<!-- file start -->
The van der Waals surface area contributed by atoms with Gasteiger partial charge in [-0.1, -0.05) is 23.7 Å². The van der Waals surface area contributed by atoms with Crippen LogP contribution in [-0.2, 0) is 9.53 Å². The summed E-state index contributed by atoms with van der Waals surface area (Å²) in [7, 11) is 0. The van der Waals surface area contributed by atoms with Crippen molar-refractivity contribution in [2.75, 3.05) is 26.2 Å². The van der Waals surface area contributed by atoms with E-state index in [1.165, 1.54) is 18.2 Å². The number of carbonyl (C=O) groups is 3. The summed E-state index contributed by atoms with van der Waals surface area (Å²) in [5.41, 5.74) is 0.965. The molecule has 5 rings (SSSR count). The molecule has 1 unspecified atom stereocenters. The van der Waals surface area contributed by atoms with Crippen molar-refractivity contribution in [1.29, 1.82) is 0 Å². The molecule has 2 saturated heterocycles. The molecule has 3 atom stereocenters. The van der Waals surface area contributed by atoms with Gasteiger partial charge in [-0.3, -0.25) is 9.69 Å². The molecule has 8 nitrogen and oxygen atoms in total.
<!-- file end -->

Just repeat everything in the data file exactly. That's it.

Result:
The van der Waals surface area contributed by atoms with Gasteiger partial charge in [-0.1, -0.05) is 23.7 Å². The van der Waals surface area contributed by atoms with Crippen LogP contribution in [-0.2, 0) is 9.53 Å². The summed E-state index contributed by atoms with van der Waals surface area (Å²) in [7, 11) is 0. The van der Waals surface area contributed by atoms with Crippen molar-refractivity contribution in [2.75, 3.05) is 26.2 Å². The van der Waals surface area contributed by atoms with E-state index in [1.165, 1.54) is 18.2 Å². The number of carbonyl (C=O) groups is 3. The summed E-state index contributed by atoms with van der Waals surface area (Å²) in [5.41, 5.74) is 0.965. The molecule has 5 rings (SSSR count). The molecule has 1 unspecified atom stereocenters. The van der Waals surface area contributed by atoms with Crippen molar-refractivity contribution in [1.29, 1.82) is 0 Å². The molecule has 2 saturated heterocycles. The molecule has 3 atom stereocenters. The van der Waals surface area contributed by atoms with Gasteiger partial charge in [-0.3, -0.25) is 9.69 Å². The molecule has 8 nitrogen and oxygen atoms in total.